Adding to the recent trend in popular uptake of classic mid-century controversies in psychology (see for example the acclaimed television series Masters of Sex, which fictionalizes the groundbreaking sex research conducted by Masters and Johnson), October sees the release of Sundance Festival feature Experimenter (find our earlier coverage of the festival here), a film written and directed by Michael Almereyda about Stanley Milgram’s still infamous studies on obedience to authority.
Starring Peter Sarsgaard and Winona Ryder, the film dramatizes the ethical quandaries for which Milgram’s work became a poster child and contributed to the development of increased ethics regulation in psychological research. It also provides a characterization of Milgram himself, and contextualizes the infamy of his studies in light of his personal and professional lives.
The reception of Milgram’s work by public press has always promoted its more scandalous aspects (as we say in the field, it’s a ‘sexy’ topic for journalists), and as such this feature length is only the latest in a long line of media representation that Milgram has attracted since he published his conclusions. See our other blog coverage of these, starting with Shatner’s 1975 fictionalization; multiple renditions from the Travel, and Discovery channels, BBC, and ABC, often including attempts at actual replication of the experimental conditions; as well as a French mockumentary commenting on reality TV.
The BBC presented a(nother) successful replication of Stanley Milgram’s famous obedience experiment back in May, 2009. It is written up (with video excerpts) in The Situationist. Not surprisingly, 9 of the 12 participants gave electric shocks all the way to the highest level. This follows a successful replication conducted by psychologist Jerry Berger (UC Santa Clara) that was presented on ABC last year (see AHP’s post about the American Psychologist writeup here).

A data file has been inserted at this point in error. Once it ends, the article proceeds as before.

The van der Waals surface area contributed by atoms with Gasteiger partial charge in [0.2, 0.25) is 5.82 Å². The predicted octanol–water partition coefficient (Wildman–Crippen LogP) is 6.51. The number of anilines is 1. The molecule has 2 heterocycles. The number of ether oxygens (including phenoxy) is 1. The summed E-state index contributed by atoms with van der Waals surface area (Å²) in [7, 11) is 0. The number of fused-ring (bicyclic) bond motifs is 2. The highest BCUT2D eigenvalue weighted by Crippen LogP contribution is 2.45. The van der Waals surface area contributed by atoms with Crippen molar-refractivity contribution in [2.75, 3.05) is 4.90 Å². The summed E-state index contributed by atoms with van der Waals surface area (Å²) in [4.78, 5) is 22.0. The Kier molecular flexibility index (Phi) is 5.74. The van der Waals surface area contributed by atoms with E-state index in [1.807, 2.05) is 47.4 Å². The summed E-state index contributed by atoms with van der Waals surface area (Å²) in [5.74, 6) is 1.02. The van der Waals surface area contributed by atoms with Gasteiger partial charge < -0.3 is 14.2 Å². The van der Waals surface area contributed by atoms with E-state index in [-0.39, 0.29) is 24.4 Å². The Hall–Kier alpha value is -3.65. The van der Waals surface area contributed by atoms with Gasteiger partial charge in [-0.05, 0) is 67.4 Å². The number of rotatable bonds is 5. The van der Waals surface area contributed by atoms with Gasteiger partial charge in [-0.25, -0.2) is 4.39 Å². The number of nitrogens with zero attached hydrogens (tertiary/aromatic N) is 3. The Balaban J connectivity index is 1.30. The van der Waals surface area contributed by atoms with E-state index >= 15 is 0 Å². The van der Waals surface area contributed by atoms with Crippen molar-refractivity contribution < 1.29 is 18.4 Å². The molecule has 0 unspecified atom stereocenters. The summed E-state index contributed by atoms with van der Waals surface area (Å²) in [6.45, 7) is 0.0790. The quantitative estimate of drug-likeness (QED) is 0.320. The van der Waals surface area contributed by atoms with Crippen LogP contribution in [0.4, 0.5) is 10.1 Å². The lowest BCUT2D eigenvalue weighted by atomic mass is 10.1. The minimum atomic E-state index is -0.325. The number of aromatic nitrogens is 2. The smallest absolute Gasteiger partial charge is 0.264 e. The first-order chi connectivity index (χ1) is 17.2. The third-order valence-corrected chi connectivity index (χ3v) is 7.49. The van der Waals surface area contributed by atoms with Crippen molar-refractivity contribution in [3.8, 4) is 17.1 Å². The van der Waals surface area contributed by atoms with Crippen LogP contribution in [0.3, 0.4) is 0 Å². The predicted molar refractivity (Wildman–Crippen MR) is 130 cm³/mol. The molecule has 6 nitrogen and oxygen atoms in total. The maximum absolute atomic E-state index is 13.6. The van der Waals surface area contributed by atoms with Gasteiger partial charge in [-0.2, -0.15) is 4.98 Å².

Harvard psychologist Dan Wegner has posted a song online that incorporates sampled snippets of the recordings of Stanley Milgram’s famous obedience experiments of the early 1960s. Very cool electrogroove… punctuated by screams that put the famous Wilhelm scream to shame.
Perhaps something to play before your next leture on Milgram?
(Thanks to Franklin Sayre for putting me on to this item.)
The long-awaited publication of the replication of Stanley Milgram’s famous obedience experiment, conducted by Santa Clara University (CA) psychologist Jerry Burger, has finally hit the pages of the American Psychological Association’s flagship journal, American Psychologist (unfortunately, only the abstract is freely available on-line).
In the experiment, participants were told they are in a learning experiment in which they will ask questions of another participant (who is really a confederate), and deliver shocks of increasing strength for every incorrect answer received. The shocks were fake and the experiment was really about the willingness of people to obey the orders of an authority figure such as a scientist, even when asked to do what appeared to be extreme harm to another person . Continue reading Milgram Replication in American Psychologist→